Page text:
Its week seven of our stay-at-home order in North Carolina. Most of us have moved from disbelief, fear and trying to make sense of it, to settling in even if it’s with reluctance. I felt overwhelmed and almost paralyzed with inaction at the very beginning. As a university professor I have taught classes online before but having to move a face-to-face class to online in a week’s notice in the middle of the semester was all-consuming. I have a high school senior who watched in disbelief as each senior experience was canceled. My 8th grader questioned the point of getting dressed everyday if we weren’t going anywhere and resisted any sort of structure I tried to design in her day.
While those first couple of weeks were intense, I must admit I have enjoyed the slower pace of life. Don’t get me wrong; I do miss going out, interacting with people and living life in the old normal. I have also enjoyed some aspects of being at home. I’ve cooked way more than I ever have in my adult life! I have also kind of enjoyed it. I’ve enjoyed looking for new things to cook and having the time to cook without feeling rushed to get something together. I’ve been consistent in my devotional life and the time I spend with the Lord. I have been consistent about working out. In fact, I’ve consistently gotten in more steps staying at home than in “regular life.” Between Zoom calls and meetings and thinking outside of the box to get things done I definitely felt like I put in a full day’s work. But it has been refreshing to work at my own pace in my own comfort. I like going to bed when I want and waking up without an alarm clock. My house is also tidier as everyone has time to put things back where they belong. Yes, stay-at-home orders have produced a less than ideal living condition, but I am grateful for the time to reset.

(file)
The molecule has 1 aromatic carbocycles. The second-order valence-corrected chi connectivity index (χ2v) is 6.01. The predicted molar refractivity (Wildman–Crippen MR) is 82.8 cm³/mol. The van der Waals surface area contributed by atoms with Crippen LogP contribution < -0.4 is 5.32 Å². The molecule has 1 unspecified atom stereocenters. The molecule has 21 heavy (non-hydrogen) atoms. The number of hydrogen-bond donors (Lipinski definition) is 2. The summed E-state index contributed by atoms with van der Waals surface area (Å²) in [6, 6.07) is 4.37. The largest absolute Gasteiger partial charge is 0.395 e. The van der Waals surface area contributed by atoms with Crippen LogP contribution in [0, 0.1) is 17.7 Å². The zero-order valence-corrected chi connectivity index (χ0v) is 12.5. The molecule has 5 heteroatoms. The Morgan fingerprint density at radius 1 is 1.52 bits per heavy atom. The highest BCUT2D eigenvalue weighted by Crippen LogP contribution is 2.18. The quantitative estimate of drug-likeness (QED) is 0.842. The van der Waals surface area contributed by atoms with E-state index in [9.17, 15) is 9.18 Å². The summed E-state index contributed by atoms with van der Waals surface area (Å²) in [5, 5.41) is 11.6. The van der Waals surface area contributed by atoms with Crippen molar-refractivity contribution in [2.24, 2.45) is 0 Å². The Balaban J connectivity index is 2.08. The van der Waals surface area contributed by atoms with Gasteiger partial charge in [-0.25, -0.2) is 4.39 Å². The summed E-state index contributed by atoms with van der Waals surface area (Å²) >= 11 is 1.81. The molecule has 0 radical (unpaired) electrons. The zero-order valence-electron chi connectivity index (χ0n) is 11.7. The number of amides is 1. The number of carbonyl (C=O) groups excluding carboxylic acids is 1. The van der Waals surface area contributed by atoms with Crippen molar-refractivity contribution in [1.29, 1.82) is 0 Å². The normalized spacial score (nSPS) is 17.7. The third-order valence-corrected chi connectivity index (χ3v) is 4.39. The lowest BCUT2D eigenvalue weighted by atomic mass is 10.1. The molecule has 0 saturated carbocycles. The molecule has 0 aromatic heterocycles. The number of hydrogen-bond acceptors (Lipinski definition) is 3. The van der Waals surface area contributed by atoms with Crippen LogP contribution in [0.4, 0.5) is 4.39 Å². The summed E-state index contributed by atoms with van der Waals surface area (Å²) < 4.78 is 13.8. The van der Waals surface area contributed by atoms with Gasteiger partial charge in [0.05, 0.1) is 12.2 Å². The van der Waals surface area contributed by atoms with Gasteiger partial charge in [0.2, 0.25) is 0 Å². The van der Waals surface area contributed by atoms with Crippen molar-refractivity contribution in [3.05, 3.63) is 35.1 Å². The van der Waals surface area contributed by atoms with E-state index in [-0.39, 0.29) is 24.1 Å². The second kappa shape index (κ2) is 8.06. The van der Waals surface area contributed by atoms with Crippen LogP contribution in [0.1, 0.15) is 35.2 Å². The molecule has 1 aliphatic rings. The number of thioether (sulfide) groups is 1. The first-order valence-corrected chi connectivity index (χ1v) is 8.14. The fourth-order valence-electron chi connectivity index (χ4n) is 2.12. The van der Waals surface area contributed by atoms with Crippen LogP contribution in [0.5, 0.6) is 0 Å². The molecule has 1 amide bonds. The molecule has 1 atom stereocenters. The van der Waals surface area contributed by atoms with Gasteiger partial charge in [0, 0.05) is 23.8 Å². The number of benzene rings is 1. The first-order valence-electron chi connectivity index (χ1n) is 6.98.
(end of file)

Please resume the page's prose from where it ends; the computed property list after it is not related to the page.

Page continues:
I’ve talked to a couple of my friends who were saying the same thing, but they also said they felt guilty for feeling like this when there is so much death and despair going on in the world. My response is: If we are in a state of peace, its time for us to be prayer warriors! I know for me, its hard to be an intercessor if I am all-consumed with my own chaos, grief, illness and pain. I am so grateful for friends and family who prayed for me when I was too emotionally exhausted to barely pray for myself. On this National Day of Prayer, I encourage us all to express gratitude for what God has provided during this pandemic for us personally and pray for those who are not in that same space of peace.
Thank you of the enjoyable presence of the three other people in my house (even when we have gotten on each other’s nerves from time to time). I ask that you take away the loneliness of those who live alone and even loneliness that can exist living with other people. Heal the wounds of broken familial relationships of people living in the same house.
Thank you for the opportunity to work from home; protect those who do not have the same option and give them peace of mind.
Thank you for health and wellness; provide a super-natural healing for those infected with coronavirus, keep and protect those who have other health conditions.
Thank you for peace of mind; provide peace for those who are in fresh states of grief, struggling with mental health issue or struggling with addictions. Let them feel your presence and power.
Thank you for feeling safe and protected; cover and protect those who are living in vulnerable situations with no where to escape.
Thank you for my teenagers who, though they like retreating in their rooms for long periods of time, they also are not resistant to our family-time activities. Give patience, creativity and respite to parents of newborns, toddlers and younger children.
Give us all eyes to see your blessings, favor and protection even in this crisis.
It is, indeed, a blessing I don’t take for granted to be at peace during this pandemic. If you are in the same space, we don’t have to feel guilty about it. We do, however, have a greater calling to be intercessors for others who are too tired, too anxious, too sick, too grief-stricken, too worried, too broken, too scared, and too pained to pray for themselves.